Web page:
Fluid Infusion During Breast Surgery

The safety and scientific validity of this study is the responsibility of the study sponsor and investigators. Listing a study does not mean it has been evaluated by the U.S. Federal Government. Read our disclaimer for details. Identifier: NCT00431743
Recruitment Status : Unknown
Verified February 2009 by Rigshospitalet, Denmark.
Recruitment status was:  Not yet recruiting
First Posted : February 6, 2007
Last Update Posted : March 3, 2009
Information provided by:
Rigshospitalet, Denmark

February 5, 2007
February 6, 2007
March 3, 2009
April 2009
September 2009   (Final data collection date for primary outcome measure)
To investigate orthostatic function, measured by Finapress
Same as current
Complete list of historical versions of study NCT00431743 on Archive Site
  • To investigate the occurrence of postsurgery nausea/vomiting.
  • To investigate the amount of time until discharge criteria from the Postanaesthetic Care Unit have been achieved.
  • To investigate balance function, measured by BalanceMaster
Same as current
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Fluid Infusion During Breast Surgery
Phase 4 Study of Fluid Infusion During Breast Surgery.

The investigators want to investigate the effects of two different kinds of fluid infusions given during varicose vein surgery. Both types of fluid are regularly given during surgery, and the investigators want to compare their respective effects on balance, nausea/vomiting and orthostatic function after surgery.

The investigators' hypothesis is that using a colloid solution will improve orthostatic function, balance, nausea/vomiting and reduce hospital stay.

The optimal amount and type of fluid given during surgery has not been defined. It has been agreed that hypovolemia must be avoided, but at the same time it has been agreed that fluid excess is harmful for organ function.When distributing fluids it is usually either crystalloids og colloids which are given. The effects of the two types of fluid have not been compared. Our hypothesis is that using a colloid (HES 130/0,4) will improve orthostatic function, nausea/vomiting and shorten hospital stay, compared to using a crystalloid (Lactated Ringer's solution).The amount of fluid the patient receives, will be individually tailored by monitoring SV using esophageal Doppler technique during surgery.
Phase 4
Allocation: Randomized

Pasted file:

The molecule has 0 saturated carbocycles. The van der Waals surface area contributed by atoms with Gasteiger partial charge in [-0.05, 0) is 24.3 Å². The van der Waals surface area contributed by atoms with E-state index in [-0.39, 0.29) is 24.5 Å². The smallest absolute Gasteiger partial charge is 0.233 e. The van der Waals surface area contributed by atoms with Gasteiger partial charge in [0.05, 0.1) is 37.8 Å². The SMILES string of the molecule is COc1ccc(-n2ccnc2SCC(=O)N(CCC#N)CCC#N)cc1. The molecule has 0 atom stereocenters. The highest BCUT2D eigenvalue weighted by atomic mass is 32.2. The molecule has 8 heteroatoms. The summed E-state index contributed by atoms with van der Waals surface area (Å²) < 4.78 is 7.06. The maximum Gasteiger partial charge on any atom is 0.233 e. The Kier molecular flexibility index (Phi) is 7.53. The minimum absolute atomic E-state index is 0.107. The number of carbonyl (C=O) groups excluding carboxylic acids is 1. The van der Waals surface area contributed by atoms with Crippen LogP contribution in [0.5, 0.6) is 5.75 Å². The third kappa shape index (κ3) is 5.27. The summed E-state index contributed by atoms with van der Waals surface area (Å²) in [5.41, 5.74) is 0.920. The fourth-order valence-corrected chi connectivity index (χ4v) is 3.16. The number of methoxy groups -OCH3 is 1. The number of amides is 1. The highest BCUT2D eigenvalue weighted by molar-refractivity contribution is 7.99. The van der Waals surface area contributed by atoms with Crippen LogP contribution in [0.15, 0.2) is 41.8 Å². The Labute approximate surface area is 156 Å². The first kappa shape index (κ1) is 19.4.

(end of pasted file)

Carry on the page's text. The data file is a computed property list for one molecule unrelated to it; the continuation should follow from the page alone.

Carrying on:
Intervention Model: Parallel Assignment
Masking: Double
Primary Purpose: Treatment
Breast Surgery
  • Drug: Hydroxyethylstarch 130/0,4
  • Drug: Lactated Ringer's solution
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*   Includes publications given by the data provider as well as publications identified by Identifier (NCT Number) in Medline.
Unknown status
Same as current
September 2009
September 2009   (Final data collection date for primary outcome measure)

Inclusion Criteria:

  • Patients having performed elective breast surgery.
  • Age between 18 and 70 years
  • Patients who have given written consent to participate in the project after haven completely understood the contents and limitations of the protocol.

Exclusion Criteria:

  • Patients who do not understand or speak Danish
  • Patients who have not signed the informed consent or the written authority
  • pre-medication, except 1g paracetamol
  • ASA > II
  • Pregnant or breastfeeding
  • Known to have Renal disease
  • Known to have Psychiatric disorder (not considering the use of SSRI antidepressive)
  • Need for crash induction or prone position.
  • Oesophageal varicoses
  • Necrosis or cancer in: Mouth, Pharynx, Larynx or Oesophagus
  • Coarctation or aneurism in the proximal Aorta
  • Severe bleeding disease
Sexes Eligible for Study: All
18 Years to 70 Years   (Adult, Older Adult)
Contact information is only displayed when the study is recruiting subjects
Mastectomy opti.
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Rigshospitalet, Denmark
Not Provided
Study Director: Henrik Kehlet, M.D. Ph.d. dept of surgical patophysiology
Rigshospitalet, Denmark
February 2009

ICMJE     Data element required by the International Committee of Medical Journal Editors and the World Health Organization ICTRP